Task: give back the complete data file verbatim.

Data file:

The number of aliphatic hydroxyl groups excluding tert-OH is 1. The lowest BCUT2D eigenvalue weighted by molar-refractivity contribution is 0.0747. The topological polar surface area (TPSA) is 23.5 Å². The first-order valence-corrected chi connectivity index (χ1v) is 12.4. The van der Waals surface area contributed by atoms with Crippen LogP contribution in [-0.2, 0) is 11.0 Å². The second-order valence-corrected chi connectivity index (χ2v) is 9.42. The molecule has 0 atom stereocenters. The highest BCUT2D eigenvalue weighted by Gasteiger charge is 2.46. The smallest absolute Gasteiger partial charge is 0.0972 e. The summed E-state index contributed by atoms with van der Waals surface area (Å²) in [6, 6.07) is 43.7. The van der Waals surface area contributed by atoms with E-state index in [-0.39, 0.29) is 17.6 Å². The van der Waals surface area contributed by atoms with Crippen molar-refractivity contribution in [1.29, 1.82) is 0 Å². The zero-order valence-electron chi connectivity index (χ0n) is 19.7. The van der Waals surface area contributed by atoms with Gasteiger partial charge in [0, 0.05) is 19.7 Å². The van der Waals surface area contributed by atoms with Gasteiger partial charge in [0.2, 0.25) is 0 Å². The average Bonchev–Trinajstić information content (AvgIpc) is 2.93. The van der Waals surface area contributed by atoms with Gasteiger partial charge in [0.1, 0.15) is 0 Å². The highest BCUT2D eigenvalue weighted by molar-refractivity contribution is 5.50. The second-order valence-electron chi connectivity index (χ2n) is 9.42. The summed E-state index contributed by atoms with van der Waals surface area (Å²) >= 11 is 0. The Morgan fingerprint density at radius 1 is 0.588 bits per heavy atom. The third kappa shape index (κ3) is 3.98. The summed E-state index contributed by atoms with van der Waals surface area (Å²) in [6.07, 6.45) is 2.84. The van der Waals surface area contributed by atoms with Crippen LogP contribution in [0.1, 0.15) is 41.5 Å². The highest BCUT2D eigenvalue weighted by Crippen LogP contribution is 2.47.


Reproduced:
The number of aliphatic hydroxyl groups excluding tert-OH is 1. The lowest BCUT2D eigenvalue weighted by molar-refractivity contribution is 0.0747. The topological polar surface area (TPSA) is 23.5 Å². The first-order valence-corrected chi connectivity index (χ1v) is 12.4. The van der Waals surface area contributed by atoms with Crippen LogP contribution in [-0.2, 0) is 11.0 Å². The second-order valence-corrected chi connectivity index (χ2v) is 9.42. The molecule has 0 atom stereocenters. The highest BCUT2D eigenvalue weighted by Gasteiger charge is 2.46. The smallest absolute Gasteiger partial charge is 0.0972 e. The summed E-state index contributed by atoms with van der Waals surface area (Å²) in [6, 6.07) is 43.7. The van der Waals surface area contributed by atoms with E-state index in [-0.39, 0.29) is 17.6 Å². The van der Waals surface area contributed by atoms with Crippen molar-refractivity contribution in [1.29, 1.82) is 0 Å². The zero-order valence-electron chi connectivity index (χ0n) is 19.7. The van der Waals surface area contributed by atoms with Gasteiger partial charge in [0, 0.05) is 19.7 Å². The van der Waals surface area contributed by atoms with Gasteiger partial charge in [0.2, 0.25) is 0 Å². The average Bonchev–Trinajstić information content (AvgIpc) is 2.93. The van der Waals surface area contributed by atoms with Gasteiger partial charge in [0.1, 0.15) is 0 Å². The highest BCUT2D eigenvalue weighted by molar-refractivity contribution is 5.50. The second-order valence-electron chi connectivity index (χ2n) is 9.42. The summed E-state index contributed by atoms with van der Waals surface area (Å²) >= 11 is 0. The Morgan fingerprint density at radius 1 is 0.588 bits per heavy atom. The third kappa shape index (κ3) is 3.98. The summed E-state index contributed by atoms with van der Waals surface area (Å²) in [6.07, 6.45) is 2.84. The van der Waals surface area contributed by atoms with Crippen LogP contribution in [0.1, 0.15) is 41.5 Å². The highest BCUT2D eigenvalue weighted by Crippen LogP contribution is 2.47.